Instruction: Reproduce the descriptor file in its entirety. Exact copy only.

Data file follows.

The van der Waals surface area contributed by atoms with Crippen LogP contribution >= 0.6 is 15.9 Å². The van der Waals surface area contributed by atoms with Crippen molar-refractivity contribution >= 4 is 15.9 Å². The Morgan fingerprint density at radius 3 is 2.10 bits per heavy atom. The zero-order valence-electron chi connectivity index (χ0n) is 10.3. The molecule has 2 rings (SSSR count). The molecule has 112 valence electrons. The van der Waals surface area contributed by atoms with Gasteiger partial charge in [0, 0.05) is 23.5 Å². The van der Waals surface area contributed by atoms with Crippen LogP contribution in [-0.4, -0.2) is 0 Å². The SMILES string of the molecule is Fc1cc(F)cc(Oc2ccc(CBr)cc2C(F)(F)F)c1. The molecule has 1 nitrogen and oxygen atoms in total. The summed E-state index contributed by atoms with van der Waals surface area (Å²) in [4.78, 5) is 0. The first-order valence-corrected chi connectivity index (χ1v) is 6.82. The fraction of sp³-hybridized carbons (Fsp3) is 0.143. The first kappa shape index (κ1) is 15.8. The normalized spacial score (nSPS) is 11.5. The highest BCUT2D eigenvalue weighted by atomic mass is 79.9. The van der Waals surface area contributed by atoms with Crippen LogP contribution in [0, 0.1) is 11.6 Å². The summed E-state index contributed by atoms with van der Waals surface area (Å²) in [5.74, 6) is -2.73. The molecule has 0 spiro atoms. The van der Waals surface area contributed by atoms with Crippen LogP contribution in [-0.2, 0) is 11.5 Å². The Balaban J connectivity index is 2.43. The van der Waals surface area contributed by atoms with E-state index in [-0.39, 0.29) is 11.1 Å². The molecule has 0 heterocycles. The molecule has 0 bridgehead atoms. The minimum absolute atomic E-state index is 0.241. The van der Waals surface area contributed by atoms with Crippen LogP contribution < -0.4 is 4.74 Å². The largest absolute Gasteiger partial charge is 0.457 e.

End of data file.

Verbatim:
The van der Waals surface area contributed by atoms with Crippen LogP contribution >= 0.6 is 15.9 Å². The van der Waals surface area contributed by atoms with Crippen molar-refractivity contribution >= 4 is 15.9 Å². The Morgan fingerprint density at radius 3 is 2.10 bits per heavy atom. The zero-order valence-electron chi connectivity index (χ0n) is 10.3. The molecule has 2 rings (SSSR count). The molecule has 112 valence electrons. The van der Waals surface area contributed by atoms with Gasteiger partial charge in [0, 0.05) is 23.5 Å². The van der Waals surface area contributed by atoms with Crippen LogP contribution in [-0.4, -0.2) is 0 Å². The SMILES string of the molecule is Fc1cc(F)cc(Oc2ccc(CBr)cc2C(F)(F)F)c1. The molecule has 1 nitrogen and oxygen atoms in total. The summed E-state index contributed by atoms with van der Waals surface area (Å²) in [4.78, 5) is 0. The first-order valence-corrected chi connectivity index (χ1v) is 6.82. The fraction of sp³-hybridized carbons (Fsp3) is 0.143. The first kappa shape index (κ1) is 15.8. The normalized spacial score (nSPS) is 11.5. The highest BCUT2D eigenvalue weighted by atomic mass is 79.9. The van der Waals surface area contributed by atoms with Crippen LogP contribution in [0, 0.1) is 11.6 Å². The summed E-state index contributed by atoms with van der Waals surface area (Å²) in [5.74, 6) is -2.73. The molecule has 0 spiro atoms. The van der Waals surface area contributed by atoms with Crippen LogP contribution in [-0.2, 0) is 11.5 Å². The Balaban J connectivity index is 2.43. The van der Waals surface area contributed by atoms with E-state index in [-0.39, 0.29) is 11.1 Å². The molecule has 0 heterocycles. The molecule has 0 bridgehead atoms. The minimum absolute atomic E-state index is 0.241. The van der Waals surface area contributed by atoms with Crippen LogP contribution < -0.4 is 4.74 Å². The largest absolute Gasteiger partial charge is 0.457 e.